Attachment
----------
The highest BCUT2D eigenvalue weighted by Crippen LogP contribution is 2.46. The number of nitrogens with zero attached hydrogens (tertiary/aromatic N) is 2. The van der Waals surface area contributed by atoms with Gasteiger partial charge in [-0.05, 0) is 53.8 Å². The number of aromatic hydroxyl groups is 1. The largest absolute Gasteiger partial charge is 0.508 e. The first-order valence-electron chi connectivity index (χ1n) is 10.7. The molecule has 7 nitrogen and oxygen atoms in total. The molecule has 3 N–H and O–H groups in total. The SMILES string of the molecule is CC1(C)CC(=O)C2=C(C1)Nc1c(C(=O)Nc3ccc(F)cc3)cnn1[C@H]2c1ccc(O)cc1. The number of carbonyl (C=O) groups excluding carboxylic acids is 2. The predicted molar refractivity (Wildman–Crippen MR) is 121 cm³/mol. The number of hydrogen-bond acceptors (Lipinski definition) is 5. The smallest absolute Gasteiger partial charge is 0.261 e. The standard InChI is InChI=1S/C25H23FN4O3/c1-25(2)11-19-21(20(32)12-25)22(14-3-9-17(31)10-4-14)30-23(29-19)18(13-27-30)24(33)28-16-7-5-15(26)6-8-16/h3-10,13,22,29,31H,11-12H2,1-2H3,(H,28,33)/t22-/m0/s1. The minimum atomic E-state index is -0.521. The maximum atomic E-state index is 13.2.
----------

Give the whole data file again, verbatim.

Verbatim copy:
The highest BCUT2D eigenvalue weighted by Crippen LogP contribution is 2.46. The number of nitrogens with zero attached hydrogens (tertiary/aromatic N) is 2. The van der Waals surface area contributed by atoms with Gasteiger partial charge in [-0.05, 0) is 53.8 Å². The number of aromatic hydroxyl groups is 1. The largest absolute Gasteiger partial charge is 0.508 e. The first-order valence-electron chi connectivity index (χ1n) is 10.7. The molecule has 7 nitrogen and oxygen atoms in total. The molecule has 3 N–H and O–H groups in total. The SMILES string of the molecule is CC1(C)CC(=O)C2=C(C1)Nc1c(C(=O)Nc3ccc(F)cc3)cnn1[C@H]2c1ccc(O)cc1. The number of carbonyl (C=O) groups excluding carboxylic acids is 2. The predicted molar refractivity (Wildman–Crippen MR) is 121 cm³/mol. The number of hydrogen-bond acceptors (Lipinski definition) is 5. The smallest absolute Gasteiger partial charge is 0.261 e. The standard InChI is InChI=1S/C25H23FN4O3/c1-25(2)11-19-21(20(32)12-25)22(14-3-9-17(31)10-4-14)30-23(29-19)18(13-27-30)24(33)28-16-7-5-15(26)6-8-16/h3-10,13,22,29,31H,11-12H2,1-2H3,(H,28,33)/t22-/m0/s1. The minimum atomic E-state index is -0.521. The maximum atomic E-state index is 13.2.